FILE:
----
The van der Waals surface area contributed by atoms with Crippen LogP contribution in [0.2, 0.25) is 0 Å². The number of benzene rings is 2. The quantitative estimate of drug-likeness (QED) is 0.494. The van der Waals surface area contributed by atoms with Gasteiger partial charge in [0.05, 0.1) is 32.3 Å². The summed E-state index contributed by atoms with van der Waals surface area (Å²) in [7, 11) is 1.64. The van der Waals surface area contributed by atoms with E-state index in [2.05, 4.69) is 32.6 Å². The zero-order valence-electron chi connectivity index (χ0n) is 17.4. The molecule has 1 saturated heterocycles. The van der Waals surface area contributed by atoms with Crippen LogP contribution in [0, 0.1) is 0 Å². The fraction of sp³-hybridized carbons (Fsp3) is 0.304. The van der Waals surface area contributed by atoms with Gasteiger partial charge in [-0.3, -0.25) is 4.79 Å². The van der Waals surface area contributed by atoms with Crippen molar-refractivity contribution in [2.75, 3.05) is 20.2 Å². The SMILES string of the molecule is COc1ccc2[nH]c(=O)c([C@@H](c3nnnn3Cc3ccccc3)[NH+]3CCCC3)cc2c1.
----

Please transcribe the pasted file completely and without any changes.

The van der Waals surface area contributed by atoms with Crippen LogP contribution in [0.2, 0.25) is 0 Å². The number of benzene rings is 2. The quantitative estimate of drug-likeness (QED) is 0.494. The van der Waals surface area contributed by atoms with Gasteiger partial charge in [0.05, 0.1) is 32.3 Å². The summed E-state index contributed by atoms with van der Waals surface area (Å²) in [7, 11) is 1.64. The van der Waals surface area contributed by atoms with E-state index in [2.05, 4.69) is 32.6 Å². The zero-order valence-electron chi connectivity index (χ0n) is 17.4. The molecule has 1 saturated heterocycles. The van der Waals surface area contributed by atoms with Crippen LogP contribution in [0, 0.1) is 0 Å². The fraction of sp³-hybridized carbons (Fsp3) is 0.304. The van der Waals surface area contributed by atoms with Gasteiger partial charge in [-0.3, -0.25) is 4.79 Å². The van der Waals surface area contributed by atoms with Crippen molar-refractivity contribution in [2.75, 3.05) is 20.2 Å². The SMILES string of the molecule is COc1ccc2[nH]c(=O)c([C@@H](c3nnnn3Cc3ccccc3)[NH+]3CCCC3)cc2c1.